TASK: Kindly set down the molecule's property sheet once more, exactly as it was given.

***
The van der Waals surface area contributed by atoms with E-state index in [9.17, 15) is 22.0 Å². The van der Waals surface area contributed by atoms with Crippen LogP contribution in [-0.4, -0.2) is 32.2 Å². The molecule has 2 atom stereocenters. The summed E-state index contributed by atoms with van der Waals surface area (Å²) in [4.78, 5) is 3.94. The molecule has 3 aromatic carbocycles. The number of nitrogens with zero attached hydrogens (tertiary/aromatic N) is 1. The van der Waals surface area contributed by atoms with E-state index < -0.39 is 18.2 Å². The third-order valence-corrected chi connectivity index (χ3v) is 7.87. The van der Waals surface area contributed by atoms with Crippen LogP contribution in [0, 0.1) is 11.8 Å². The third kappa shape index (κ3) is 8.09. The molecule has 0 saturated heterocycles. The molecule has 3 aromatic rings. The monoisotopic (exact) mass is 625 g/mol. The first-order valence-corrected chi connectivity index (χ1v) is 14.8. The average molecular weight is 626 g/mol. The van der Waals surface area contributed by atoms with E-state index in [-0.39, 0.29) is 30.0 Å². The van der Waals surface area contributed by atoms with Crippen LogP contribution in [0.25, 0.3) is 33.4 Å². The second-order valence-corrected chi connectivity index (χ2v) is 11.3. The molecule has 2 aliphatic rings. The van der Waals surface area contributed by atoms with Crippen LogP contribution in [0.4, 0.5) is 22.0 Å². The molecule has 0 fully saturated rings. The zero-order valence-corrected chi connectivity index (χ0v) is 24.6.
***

The van der Waals surface area contributed by atoms with E-state index in [9.17, 15) is 22.0 Å². The van der Waals surface area contributed by atoms with Crippen LogP contribution in [-0.4, -0.2) is 32.2 Å². The molecule has 2 atom stereocenters. The summed E-state index contributed by atoms with van der Waals surface area (Å²) in [4.78, 5) is 3.94. The molecule has 3 aromatic carbocycles. The number of nitrogens with zero attached hydrogens (tertiary/aromatic N) is 1. The van der Waals surface area contributed by atoms with E-state index < -0.39 is 18.2 Å². The third-order valence-corrected chi connectivity index (χ3v) is 7.87. The van der Waals surface area contributed by atoms with Crippen LogP contribution in [0, 0.1) is 11.8 Å². The third kappa shape index (κ3) is 8.09. The molecule has 0 saturated heterocycles. The molecule has 3 aromatic rings. The monoisotopic (exact) mass is 625 g/mol. The first-order valence-corrected chi connectivity index (χ1v) is 14.8. The average molecular weight is 626 g/mol. The van der Waals surface area contributed by atoms with E-state index in [-0.39, 0.29) is 30.0 Å². The van der Waals surface area contributed by atoms with Crippen LogP contribution in [0.25, 0.3) is 33.4 Å². The second-order valence-corrected chi connectivity index (χ2v) is 11.3. The molecule has 2 aliphatic rings. The van der Waals surface area contributed by atoms with Crippen LogP contribution in [0.4, 0.5) is 22.0 Å². The molecule has 0 fully saturated rings. The zero-order valence-corrected chi connectivity index (χ0v) is 24.6.